Inshore: Spring Cod On The Rod - The Fisherman

Inshore: Spring Cod On The Rod

cod
When the cod move closer to shore again in the spring, they can provide some great action and tasty filets. Photo courtesy of King Cod IV.

Proven tactics for spring cod fishing on your local wrecks and reefs.

While codfish are typically known as the “Winter King,” spring cod are a viable target and will offer a great opportunity on closer pieces as well as being a good addition to spring tog trips.

Cod migrate closer to shore in search of food as the water temperatures begin to rise, typically moving to shallower areas that offer abundant prey. This migration pattern is driven by the increase in baitfish and crustaceans in these areas, making locations with rocky bottoms, wrecks, and reefs hotspots.

Choosing the right gear is a fundamental aspect of successful cod fishing. A medium to heavy rod with a high-capacity reel filled with 30 to 40-pound test braided line is the standard to handle cod when fishing these types of pieces. You can always go the lighter route with 20-pound braid for a sportier approach, but you will run the risk of breaking off if you are fishing heavy structure. I personally like a 7-foot rod capable of handling up to 12 ounces for this type of fishing. If you think you’re going to jig, you can get away with something that will handle up to 6 ounces on the closer reefs.

Your typical cod bait rig will consist of a sinker loop at the bottom with a Dropper Loop of about 4 inches in length and about a 6/0-baitholder hook attached to it. Another 2 feet above that will be the same exact Dropper with the same hook, making your typical hi-lo rig. My choice of material is 40-pound monofilament for this setup. I personally like to tie this rig directly to my braided line with a Uni-to-Uni Knot.

When it comes to bait, fresh skimmer clams, and crabs are top choices for cod. With these baits, you have a great shot at appealing to and tog in the area as well. Don’t skimp if you have the chance to go fresh on the clams though. Cod will favor freshly shucked over something that has been salted and sitting for a while. Artificial lures, such as jigs and soft plastics designed to imitate baitfish, can also be highly effective, especially when tipped with a piece of natural bait to add scent. You can’t go wrong with an Ava Jig with a curly rubber tail on the shank of the hook for extra attraction. I’ve used the 5-inch Fishbites grub in this scenario and have had good luck with it.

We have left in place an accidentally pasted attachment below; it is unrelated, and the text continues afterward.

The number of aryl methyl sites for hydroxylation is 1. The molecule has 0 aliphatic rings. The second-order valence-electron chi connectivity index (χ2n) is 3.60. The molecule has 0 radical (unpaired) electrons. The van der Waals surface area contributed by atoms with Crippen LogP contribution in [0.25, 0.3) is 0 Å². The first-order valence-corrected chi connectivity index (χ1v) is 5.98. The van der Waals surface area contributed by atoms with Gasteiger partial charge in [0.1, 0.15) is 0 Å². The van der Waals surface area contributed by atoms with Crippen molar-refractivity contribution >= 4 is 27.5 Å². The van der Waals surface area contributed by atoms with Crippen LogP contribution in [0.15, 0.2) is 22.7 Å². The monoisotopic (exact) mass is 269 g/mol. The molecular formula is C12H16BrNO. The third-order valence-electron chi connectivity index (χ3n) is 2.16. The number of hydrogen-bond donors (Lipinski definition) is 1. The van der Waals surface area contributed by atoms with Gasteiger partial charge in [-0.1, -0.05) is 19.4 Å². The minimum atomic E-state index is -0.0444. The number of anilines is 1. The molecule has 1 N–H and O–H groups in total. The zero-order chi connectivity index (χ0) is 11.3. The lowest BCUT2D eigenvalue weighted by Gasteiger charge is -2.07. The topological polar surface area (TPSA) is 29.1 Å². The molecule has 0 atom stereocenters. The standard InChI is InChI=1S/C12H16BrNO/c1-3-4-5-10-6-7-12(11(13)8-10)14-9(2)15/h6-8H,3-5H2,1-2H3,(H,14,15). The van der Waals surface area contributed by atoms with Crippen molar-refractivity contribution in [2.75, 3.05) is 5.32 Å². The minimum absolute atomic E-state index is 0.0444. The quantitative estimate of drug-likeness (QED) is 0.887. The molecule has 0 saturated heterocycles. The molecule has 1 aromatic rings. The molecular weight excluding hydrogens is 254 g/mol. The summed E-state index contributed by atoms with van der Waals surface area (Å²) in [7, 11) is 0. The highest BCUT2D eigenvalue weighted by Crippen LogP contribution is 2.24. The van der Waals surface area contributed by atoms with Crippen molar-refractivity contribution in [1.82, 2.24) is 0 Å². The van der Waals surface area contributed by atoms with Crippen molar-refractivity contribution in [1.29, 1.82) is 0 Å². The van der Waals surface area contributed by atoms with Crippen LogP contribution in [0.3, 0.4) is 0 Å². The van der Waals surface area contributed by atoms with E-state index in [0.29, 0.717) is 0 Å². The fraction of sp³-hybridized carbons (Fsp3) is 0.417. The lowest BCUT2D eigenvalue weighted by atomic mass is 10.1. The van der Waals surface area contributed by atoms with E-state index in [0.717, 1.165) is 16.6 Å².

Finding the right location and depth is paramount in spring cod fishing. Cod tend to congregate around structure, such as underwater rocks, ledges, and shipwrecks, which provide both protection and opportunities to ambush prey. Using a fish finder can be important in locating these structures. Starting your search in depths of 80 to 120 feet can be a good baseline, adjusting based on the time of day, water temperature, and fish activity. Mornings can often be more productive as cod feed actively during this time.

There are two primary methods for targeting cod in the spring: drifting and anchoring. Drifting allows anglers to cover more area and locate active fish, making it an excellent strategy for exploratory fishing. It involves letting the boat drift naturally with the current over promising areas, presenting the bait in a more natural manner. On the other hand, anchoring can be more effective in concentrating effort on a known hotspot, especially when fish are holding in a specific area. Both methods have their place in spring cod fishing, and choosing between them can depend on the day’s conditions and observed fish behavior.

By understanding cod behavior, selecting the appropriate gear and bait, and employing effective location and technique strategies, you can enjoy this spring fishery by itself or as an addition to your spring togging. Whether you’re a seasoned fisherman or someone looking to start a new spring tradition, the waters of the Northeast offer a good arena for cod fishing. If you don’t have a capable boat of your own, keep an eye on The Fisherman’s weekly report section of the magazine for headboats that might be sailing some of these trips.

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